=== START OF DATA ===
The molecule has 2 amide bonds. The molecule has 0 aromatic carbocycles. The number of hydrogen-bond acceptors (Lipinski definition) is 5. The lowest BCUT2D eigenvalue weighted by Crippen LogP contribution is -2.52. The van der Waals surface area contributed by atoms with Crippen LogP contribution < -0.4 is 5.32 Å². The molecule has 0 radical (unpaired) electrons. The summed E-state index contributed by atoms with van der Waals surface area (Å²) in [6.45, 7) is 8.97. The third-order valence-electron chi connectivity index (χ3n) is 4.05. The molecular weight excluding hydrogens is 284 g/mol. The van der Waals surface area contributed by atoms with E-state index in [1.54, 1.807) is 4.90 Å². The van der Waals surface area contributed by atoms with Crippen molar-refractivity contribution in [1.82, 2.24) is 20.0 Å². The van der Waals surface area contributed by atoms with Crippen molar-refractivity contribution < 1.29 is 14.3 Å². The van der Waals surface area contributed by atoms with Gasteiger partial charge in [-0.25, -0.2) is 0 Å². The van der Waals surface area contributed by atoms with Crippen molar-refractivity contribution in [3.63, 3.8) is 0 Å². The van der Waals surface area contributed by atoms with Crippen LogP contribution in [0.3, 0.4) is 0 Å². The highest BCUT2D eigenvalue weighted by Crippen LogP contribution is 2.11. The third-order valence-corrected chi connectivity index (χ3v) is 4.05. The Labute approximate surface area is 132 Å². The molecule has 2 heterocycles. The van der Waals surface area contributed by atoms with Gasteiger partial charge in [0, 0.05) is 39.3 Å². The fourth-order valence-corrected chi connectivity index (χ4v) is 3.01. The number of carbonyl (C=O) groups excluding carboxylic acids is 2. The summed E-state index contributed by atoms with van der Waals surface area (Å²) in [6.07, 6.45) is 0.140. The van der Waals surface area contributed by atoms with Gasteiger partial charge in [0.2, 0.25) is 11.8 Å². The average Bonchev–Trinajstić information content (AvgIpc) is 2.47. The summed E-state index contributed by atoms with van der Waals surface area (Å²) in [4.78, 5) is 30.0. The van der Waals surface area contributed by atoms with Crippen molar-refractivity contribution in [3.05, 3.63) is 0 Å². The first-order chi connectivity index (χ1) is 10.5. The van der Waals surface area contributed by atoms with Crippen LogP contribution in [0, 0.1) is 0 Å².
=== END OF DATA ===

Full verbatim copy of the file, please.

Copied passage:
The molecule has 2 amide bonds. The molecule has 0 aromatic carbocycles. The number of hydrogen-bond acceptors (Lipinski definition) is 5. The lowest BCUT2D eigenvalue weighted by Crippen LogP contribution is -2.52. The van der Waals surface area contributed by atoms with Crippen LogP contribution < -0.4 is 5.32 Å². The molecule has 0 radical (unpaired) electrons. The summed E-state index contributed by atoms with van der Waals surface area (Å²) in [6.45, 7) is 8.97. The third-order valence-electron chi connectivity index (χ3n) is 4.05. The molecular weight excluding hydrogens is 284 g/mol. The van der Waals surface area contributed by atoms with E-state index in [1.54, 1.807) is 4.90 Å². The van der Waals surface area contributed by atoms with Crippen molar-refractivity contribution in [1.82, 2.24) is 20.0 Å². The van der Waals surface area contributed by atoms with Crippen molar-refractivity contribution < 1.29 is 14.3 Å². The van der Waals surface area contributed by atoms with Gasteiger partial charge in [-0.25, -0.2) is 0 Å². The van der Waals surface area contributed by atoms with Crippen molar-refractivity contribution in [3.63, 3.8) is 0 Å². The van der Waals surface area contributed by atoms with Crippen LogP contribution in [0.3, 0.4) is 0 Å². The highest BCUT2D eigenvalue weighted by Crippen LogP contribution is 2.11. The third-order valence-corrected chi connectivity index (χ3v) is 4.05. The Labute approximate surface area is 132 Å². The molecule has 2 heterocycles. The van der Waals surface area contributed by atoms with Gasteiger partial charge in [0, 0.05) is 39.3 Å². The fourth-order valence-corrected chi connectivity index (χ4v) is 3.01. The number of carbonyl (C=O) groups excluding carboxylic acids is 2. The summed E-state index contributed by atoms with van der Waals surface area (Å²) in [6.07, 6.45) is 0.140. The van der Waals surface area contributed by atoms with Gasteiger partial charge in [0.2, 0.25) is 11.8 Å². The average Bonchev–Trinajstić information content (AvgIpc) is 2.47. The summed E-state index contributed by atoms with van der Waals surface area (Å²) in [4.78, 5) is 30.0. The van der Waals surface area contributed by atoms with Crippen molar-refractivity contribution in [3.05, 3.63) is 0 Å². The first-order chi connectivity index (χ1) is 10.5. The van der Waals surface area contributed by atoms with Crippen LogP contribution in [0, 0.1) is 0 Å².